Beer Science and Board Games
History of Beer
Beer might have the coolest history known dating back to Egypt and Mesopotamia some 6000 to 7000 years ago. The first beer was likely an accident as the process of fermentation will turn sugars into alcohol in the presence of of Yeast. There also just happens to be wild yeast that is present in air. It doesn’t take much circumstance to imagine a harvested crop of grain being rained on and left sunken in a basin and some thirsty fool taking this bowl of fermented sugar water and passing it around the local celebration. Well maybe it does… but however it happened we’re all thankful it did. Luckily, the fermentation process in brewing does not produce anything deadly so that local celebration could live another day to tell of their fortunate discovery.
Beer and Board Games
When I started designing board games, I knew that I wanted to make something both hobbyists and newcomers could appreciate. The choice of a Beer and Brewing themed board game was an easy selection as this is something that both gaming and/or brewing hobbyists and newcomers can easily share a passion for. To stick to the theme yet keep things high level and approachable, I chose to center the game around Beer and not necessarily the brewing process. To add tactic and strategy to the game, I included one layer with finer detail and one layer with higher level detail. The finer detail level is crafting a Beer based on its recipe. The higher level detail is controlling regional markets in the US based on their beer tastes. Some of the information will be transformed into a more abstract and simple way to handle this information.
|Tactics Layer||Always In Focus||Strategy Layer|
Tactics Layer: Crafting a Brew Using Ingredients
There are four core Ingredients that are used to create every beer: Barley, Water, Hops, Yeast. This is according to the Reinheitsgebot, or the “German Beer Purity Law”, which was created in the 1400s but modified in the 1900s to add Yeast to the list. The reason for the late addition of Yeast was thanks to Mr. Louis Pasteur who discovered the role of microorganisms in fermentation. In the game Brewin’ USA, Craft Brews are created by fulfilling the Ingredient Recipe on the Beer card where every Beer has Grain, Water, Hops, and Yeast per the German Purity Beer Law. As with any recipe, quality and quantity of Ingredients as well as the process play large effects to the outcome of the recipe. To help simplify the brewing process for the sake of game-play and simplicity, I have chosen to use one number to represent an Ingredient’s value. This can be thought of as an abstraction of Quality and Quantity where an example would be a Pale Ale has a higher amount of Hops versus a Brown Ale while the Brown Ale has typically extracted more coloring from the grain. Yeast is a little more abstracted by this approach but my simple explanation is that certain beers, a Belgian for example, may require a more complex or higher quality strain of yeast. There is game-play setup around collecting ingredients to satisfy the recipe of a Beer.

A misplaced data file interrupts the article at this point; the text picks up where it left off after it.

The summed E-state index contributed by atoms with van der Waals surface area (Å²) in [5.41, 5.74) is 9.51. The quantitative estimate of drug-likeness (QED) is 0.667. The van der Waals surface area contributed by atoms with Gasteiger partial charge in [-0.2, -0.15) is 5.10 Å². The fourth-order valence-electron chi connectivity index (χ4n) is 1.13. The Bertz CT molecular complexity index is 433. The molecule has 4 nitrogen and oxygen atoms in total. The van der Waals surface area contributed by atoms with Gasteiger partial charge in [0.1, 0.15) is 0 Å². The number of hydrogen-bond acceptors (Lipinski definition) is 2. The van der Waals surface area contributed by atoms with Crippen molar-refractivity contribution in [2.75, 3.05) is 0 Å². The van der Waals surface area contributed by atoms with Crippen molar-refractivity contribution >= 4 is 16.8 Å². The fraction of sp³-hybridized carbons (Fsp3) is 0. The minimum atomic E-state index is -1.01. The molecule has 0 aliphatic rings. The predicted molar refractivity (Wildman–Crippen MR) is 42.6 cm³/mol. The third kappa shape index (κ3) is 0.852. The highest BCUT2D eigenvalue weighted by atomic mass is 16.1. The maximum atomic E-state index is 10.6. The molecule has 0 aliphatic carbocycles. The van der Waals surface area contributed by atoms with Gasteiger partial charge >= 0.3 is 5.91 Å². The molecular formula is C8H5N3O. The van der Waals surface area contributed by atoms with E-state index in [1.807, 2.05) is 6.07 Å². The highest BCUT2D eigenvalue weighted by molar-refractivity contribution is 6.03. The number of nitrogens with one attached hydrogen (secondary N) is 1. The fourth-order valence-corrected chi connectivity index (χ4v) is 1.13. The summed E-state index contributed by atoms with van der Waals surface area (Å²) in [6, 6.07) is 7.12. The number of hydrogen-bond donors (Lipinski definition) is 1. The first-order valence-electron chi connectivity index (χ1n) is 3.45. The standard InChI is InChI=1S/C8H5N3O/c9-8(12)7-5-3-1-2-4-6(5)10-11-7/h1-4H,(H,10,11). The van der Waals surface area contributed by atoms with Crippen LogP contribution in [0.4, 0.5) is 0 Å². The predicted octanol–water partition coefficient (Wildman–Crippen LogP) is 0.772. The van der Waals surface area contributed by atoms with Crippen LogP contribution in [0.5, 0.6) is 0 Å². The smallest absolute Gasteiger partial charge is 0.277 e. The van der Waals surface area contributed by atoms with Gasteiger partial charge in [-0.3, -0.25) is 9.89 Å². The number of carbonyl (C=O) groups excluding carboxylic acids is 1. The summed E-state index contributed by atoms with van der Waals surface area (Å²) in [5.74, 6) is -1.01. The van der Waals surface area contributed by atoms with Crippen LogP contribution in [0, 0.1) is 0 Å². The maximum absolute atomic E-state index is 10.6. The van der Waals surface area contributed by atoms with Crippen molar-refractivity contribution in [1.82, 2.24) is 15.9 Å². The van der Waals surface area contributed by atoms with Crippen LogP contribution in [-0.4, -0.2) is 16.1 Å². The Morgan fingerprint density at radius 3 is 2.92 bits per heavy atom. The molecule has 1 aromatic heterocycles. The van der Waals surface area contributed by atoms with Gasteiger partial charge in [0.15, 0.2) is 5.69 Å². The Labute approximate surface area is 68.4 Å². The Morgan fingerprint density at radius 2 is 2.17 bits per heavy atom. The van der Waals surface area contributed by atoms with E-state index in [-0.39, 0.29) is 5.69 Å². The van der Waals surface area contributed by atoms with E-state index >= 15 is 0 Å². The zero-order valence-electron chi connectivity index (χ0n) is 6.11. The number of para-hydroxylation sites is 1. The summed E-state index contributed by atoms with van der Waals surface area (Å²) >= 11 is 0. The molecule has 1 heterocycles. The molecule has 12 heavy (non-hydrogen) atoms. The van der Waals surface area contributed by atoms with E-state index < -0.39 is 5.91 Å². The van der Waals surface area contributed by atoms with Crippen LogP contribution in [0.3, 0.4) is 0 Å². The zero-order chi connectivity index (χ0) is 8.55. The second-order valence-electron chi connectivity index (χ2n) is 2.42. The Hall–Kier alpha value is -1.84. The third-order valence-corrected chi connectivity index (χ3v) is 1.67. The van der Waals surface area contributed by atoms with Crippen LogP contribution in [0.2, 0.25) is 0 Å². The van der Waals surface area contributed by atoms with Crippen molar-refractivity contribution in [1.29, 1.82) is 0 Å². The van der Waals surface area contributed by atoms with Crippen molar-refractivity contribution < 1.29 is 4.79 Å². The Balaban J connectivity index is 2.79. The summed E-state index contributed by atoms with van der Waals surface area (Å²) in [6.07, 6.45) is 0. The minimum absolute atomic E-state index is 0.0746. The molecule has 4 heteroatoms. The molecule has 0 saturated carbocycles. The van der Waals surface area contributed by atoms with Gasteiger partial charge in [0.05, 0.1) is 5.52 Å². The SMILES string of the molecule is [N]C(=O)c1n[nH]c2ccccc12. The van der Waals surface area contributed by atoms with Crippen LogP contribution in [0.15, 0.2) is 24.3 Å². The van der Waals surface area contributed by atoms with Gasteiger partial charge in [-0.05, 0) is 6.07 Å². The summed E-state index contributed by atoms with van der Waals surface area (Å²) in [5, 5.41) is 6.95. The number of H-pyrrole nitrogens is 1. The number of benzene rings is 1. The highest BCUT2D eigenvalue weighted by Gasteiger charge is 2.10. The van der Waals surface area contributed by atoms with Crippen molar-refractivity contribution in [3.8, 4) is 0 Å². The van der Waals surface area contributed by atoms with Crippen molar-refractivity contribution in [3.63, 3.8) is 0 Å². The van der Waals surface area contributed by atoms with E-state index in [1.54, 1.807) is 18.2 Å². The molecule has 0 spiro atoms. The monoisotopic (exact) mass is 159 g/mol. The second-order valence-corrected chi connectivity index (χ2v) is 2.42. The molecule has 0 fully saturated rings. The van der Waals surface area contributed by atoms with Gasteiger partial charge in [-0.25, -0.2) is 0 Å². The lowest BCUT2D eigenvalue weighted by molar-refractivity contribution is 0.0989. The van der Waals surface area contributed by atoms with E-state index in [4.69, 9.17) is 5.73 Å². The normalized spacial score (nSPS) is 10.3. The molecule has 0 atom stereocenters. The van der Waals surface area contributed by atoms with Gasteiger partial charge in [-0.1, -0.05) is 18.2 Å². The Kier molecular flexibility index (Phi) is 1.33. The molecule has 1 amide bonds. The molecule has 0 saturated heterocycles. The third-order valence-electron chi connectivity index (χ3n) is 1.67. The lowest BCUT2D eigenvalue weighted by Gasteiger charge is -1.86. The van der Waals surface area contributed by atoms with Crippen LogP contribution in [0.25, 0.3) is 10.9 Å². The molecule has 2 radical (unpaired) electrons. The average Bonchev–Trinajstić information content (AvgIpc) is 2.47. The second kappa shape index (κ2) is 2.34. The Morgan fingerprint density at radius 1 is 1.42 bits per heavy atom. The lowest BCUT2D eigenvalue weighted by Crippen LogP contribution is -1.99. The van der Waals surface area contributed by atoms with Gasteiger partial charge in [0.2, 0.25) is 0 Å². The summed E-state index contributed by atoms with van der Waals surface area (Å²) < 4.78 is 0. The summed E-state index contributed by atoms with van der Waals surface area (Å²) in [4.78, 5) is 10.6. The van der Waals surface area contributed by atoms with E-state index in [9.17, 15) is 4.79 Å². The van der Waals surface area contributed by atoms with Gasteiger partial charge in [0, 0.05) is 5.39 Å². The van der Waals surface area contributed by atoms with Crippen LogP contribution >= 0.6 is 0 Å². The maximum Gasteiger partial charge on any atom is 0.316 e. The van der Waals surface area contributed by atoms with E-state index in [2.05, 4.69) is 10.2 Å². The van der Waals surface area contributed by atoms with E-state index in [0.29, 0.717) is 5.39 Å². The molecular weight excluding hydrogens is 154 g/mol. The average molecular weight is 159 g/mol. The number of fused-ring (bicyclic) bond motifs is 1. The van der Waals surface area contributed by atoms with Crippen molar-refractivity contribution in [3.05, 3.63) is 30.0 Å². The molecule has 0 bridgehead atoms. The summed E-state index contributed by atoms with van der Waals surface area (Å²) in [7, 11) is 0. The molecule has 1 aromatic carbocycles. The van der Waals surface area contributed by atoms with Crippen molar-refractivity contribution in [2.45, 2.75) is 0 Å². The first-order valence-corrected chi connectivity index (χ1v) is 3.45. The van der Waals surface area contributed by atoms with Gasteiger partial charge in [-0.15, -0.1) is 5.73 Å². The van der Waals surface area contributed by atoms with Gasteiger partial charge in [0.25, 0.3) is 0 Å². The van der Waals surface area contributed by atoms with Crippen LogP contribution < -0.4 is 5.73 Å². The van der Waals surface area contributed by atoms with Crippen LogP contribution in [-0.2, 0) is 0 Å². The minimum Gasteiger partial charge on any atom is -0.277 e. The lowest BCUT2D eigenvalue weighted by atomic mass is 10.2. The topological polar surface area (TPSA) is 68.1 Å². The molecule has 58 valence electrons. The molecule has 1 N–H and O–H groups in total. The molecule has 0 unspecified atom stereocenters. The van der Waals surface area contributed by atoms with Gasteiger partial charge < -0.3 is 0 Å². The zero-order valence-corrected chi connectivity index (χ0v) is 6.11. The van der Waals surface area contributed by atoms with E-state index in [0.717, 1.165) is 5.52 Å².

An adjunct is a fancy name for something additional in the brewing process such as fruit or coffee. The game currently allows adding any additive to any beer to augment the value of that Beer. I have tested the game allowing players to mix additives which adds a certain fun factor but certainly is a slight departure from reality. I think a way around having too many Coffee Citrus Pumpkin Berry Porters (Gross!) is to enable a bonus if players collect sets of Adjuncts that match.
Focusing on the Beer
I put a lot of thought into the Beer card and wanted to represent authenticity around the passion of a good Craft Beer. To bring this to life, I chose to bring forward key elements on the Beer card.
- Beer Style: There are six groupings of Beer Styles represented in Brewin’ USA and these are represented on the Beer card by the Color on the Beer name as well as the Artwork on the card. I took the liberty to pair some styles together.
- German Ale
- German Lager
- American Lager / Pilsner
- Pale Ale / IPA
- Stout / Porter
- Wheat / Belgian.
- Beer Relevant Glassware:
- German Ale = Pint Glass
- German Lager = Mug or Stein
- American Lager / Pilsner = Growler (Largest quantity)
- Pale Ale / IPA = Nonick
- Stout / Porter = Tulip
- Wheat = Weizen Glass